Vice-President Cristina Fernández de Kirchner on Wednesday asked the Supreme Court to keep the illegal espionage case against the preceding Mauricio Macri administration in Lomas de Zamora instead of the Federal Capital’s Comodoro Py courthouse.
The request was filed by her lawyer Carlos Beraldi after the Criminal Cassation Court ruled that the case pass from Lomas de Zamora judge Juan Pablo Augé to the Retiro courthouse.
"This crisis resolution is tantamount to a final sentence, thus making subsequent reparations impossible or insufficient," reads the writ, which was seen by the Noticias Argentinas news agency.
Furthermore, the lawyer said: "It would be a real legal scandal, yet another, if on this occasion (the head of the Senate or the other litigants) were to be turned down, thus showing the existence of differential legal criteria according to the political allegiance of the plaintiff."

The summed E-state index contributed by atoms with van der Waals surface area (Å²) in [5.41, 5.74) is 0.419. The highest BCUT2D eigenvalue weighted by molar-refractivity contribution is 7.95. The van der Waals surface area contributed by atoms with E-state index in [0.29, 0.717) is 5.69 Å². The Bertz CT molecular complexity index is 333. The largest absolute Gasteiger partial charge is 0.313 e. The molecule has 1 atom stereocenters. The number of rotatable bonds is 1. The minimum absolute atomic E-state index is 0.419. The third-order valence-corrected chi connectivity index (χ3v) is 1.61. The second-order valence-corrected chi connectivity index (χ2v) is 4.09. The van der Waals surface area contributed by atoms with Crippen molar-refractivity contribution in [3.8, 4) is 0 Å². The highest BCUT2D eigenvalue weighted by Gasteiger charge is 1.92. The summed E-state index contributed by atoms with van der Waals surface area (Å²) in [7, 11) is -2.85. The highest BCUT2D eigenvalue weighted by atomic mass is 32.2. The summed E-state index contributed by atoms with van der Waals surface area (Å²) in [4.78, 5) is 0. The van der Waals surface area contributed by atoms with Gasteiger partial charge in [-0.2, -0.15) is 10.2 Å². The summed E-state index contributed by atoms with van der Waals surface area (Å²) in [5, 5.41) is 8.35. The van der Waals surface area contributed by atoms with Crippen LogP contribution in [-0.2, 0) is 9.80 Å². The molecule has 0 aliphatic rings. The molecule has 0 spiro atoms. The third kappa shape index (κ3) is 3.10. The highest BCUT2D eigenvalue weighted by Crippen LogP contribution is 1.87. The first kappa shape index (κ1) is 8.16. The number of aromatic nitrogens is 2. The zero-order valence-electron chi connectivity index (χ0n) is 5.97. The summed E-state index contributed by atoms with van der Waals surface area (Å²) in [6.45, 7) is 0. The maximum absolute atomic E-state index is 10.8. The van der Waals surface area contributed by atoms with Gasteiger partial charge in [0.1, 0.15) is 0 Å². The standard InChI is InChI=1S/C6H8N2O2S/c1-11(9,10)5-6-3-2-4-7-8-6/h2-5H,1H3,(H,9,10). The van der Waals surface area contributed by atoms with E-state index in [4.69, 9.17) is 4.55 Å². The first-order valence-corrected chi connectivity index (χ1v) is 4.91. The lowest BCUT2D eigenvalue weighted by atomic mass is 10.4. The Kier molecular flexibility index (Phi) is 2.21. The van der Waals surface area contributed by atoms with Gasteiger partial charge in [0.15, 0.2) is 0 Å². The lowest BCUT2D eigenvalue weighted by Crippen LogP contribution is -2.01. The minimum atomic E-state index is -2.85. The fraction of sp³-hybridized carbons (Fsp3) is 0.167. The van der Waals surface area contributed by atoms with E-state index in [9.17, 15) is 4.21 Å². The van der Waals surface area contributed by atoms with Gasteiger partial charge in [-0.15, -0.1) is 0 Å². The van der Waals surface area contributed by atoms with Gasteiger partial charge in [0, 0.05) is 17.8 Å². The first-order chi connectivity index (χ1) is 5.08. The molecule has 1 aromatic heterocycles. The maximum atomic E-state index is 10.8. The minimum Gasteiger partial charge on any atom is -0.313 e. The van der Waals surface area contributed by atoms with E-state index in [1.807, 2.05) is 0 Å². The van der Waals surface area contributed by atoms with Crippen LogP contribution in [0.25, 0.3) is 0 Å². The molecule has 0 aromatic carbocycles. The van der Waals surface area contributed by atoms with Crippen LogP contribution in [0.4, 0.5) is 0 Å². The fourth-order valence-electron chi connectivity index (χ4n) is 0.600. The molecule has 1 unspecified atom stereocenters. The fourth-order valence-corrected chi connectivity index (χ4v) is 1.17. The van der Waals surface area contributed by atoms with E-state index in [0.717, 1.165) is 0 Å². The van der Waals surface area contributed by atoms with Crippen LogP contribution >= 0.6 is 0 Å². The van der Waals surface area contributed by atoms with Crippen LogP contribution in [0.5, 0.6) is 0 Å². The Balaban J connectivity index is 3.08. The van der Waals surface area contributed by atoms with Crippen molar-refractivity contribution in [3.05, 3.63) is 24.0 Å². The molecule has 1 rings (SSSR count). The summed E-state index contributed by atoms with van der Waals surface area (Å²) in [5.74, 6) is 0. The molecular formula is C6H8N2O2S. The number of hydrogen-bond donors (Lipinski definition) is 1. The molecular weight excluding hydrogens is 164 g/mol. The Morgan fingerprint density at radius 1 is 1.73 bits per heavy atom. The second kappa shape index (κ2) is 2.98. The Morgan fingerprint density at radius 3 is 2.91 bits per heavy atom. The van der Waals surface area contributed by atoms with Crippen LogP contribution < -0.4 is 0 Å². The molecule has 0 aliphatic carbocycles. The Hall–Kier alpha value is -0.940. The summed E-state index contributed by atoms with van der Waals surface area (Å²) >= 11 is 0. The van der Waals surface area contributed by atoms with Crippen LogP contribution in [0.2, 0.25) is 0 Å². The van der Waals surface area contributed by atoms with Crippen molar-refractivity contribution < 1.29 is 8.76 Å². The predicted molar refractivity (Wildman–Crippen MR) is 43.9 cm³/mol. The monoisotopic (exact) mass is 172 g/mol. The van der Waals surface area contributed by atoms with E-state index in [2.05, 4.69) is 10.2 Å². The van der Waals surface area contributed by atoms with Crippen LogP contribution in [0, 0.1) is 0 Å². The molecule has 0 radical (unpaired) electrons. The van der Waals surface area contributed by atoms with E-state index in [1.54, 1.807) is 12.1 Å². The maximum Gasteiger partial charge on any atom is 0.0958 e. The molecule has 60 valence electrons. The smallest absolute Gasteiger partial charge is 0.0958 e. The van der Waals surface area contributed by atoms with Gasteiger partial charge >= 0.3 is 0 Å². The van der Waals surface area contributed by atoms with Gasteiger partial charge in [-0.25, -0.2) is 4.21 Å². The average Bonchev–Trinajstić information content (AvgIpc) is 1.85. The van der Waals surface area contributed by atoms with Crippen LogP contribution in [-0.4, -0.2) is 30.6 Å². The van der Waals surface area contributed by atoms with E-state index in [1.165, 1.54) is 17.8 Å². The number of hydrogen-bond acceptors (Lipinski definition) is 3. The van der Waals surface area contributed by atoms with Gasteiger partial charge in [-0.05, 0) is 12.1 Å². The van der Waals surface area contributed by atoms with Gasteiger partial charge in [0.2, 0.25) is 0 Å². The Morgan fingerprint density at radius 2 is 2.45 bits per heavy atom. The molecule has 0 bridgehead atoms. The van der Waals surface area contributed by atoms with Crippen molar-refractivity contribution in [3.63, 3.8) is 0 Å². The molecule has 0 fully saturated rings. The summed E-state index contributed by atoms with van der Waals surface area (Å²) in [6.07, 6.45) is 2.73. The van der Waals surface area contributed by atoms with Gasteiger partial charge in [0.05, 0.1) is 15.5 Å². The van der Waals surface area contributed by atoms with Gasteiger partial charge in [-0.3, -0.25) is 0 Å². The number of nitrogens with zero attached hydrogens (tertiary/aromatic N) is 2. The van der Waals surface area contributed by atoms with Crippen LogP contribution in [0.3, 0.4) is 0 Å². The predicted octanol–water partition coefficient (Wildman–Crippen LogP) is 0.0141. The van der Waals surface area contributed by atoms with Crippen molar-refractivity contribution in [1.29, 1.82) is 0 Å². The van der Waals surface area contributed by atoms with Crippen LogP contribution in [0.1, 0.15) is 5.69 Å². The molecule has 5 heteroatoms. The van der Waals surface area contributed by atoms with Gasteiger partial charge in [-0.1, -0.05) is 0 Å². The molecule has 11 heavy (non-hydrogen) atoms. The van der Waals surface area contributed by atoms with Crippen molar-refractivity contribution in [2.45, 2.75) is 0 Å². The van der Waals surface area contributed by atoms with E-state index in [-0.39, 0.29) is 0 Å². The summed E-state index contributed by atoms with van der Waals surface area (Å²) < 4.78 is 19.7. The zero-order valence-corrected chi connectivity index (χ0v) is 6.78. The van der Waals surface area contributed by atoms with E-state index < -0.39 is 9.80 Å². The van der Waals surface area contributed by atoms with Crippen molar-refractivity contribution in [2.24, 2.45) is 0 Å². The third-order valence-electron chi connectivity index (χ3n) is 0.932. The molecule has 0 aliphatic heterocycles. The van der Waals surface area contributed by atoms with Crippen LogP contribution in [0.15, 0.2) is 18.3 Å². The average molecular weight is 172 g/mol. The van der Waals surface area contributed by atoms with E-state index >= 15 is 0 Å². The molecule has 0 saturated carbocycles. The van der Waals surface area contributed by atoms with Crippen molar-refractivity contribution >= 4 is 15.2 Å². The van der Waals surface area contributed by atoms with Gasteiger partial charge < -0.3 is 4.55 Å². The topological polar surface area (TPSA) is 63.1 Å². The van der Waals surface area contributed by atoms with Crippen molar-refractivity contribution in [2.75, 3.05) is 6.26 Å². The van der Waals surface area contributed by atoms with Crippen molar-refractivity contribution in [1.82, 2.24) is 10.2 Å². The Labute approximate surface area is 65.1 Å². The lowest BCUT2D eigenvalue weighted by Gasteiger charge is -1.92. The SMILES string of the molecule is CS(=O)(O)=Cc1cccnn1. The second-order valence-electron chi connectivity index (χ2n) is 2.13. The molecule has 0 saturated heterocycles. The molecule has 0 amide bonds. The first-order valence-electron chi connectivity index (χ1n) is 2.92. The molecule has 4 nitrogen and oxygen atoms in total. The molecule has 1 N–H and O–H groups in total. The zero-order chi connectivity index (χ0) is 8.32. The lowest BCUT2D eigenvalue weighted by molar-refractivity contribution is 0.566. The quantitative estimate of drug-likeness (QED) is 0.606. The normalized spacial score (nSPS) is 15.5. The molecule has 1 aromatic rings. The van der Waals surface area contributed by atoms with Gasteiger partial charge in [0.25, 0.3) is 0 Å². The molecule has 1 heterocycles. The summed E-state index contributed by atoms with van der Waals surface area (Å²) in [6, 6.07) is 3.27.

"The decision adopted hampers the investigation to an unprecedentedly serious degree with the consequent risk of undermining the entire democratic system by creating impunity," fired off Beraldi, offering a harsh critique of the Cassation Court judges.
The vice-president’s lawyer thinks that the case should stay in Lomas de Zamora "because of the significant and profuse advances made during the trial."
The two cases now passing to Comodoro Py involve illegal espionage against Fernández de Kirchner at both her Recoleta flat and her Instituto Patria think tank and more general snooping on political leaders (both Kirchnerite and opposition), social activists and trade unionists, among others.
The indicted include the former head and deputy director of AFI intelligence, Gustavo Arribas and Silvia Majdalani respectively.
Earlier this month the Cassation Court judges Mariano Borinsky, Javier Carbajo and Angela Ledesma (who dissented) resolved the jurisdictional conflict between Lomas de Zamora and the Federal Capital in favour of the latter.
Prior to this ruling Augé and the City Federal Appeals Court judges initiating this conflict had agreed that this case cannot be split up, making a joint investigation necessary.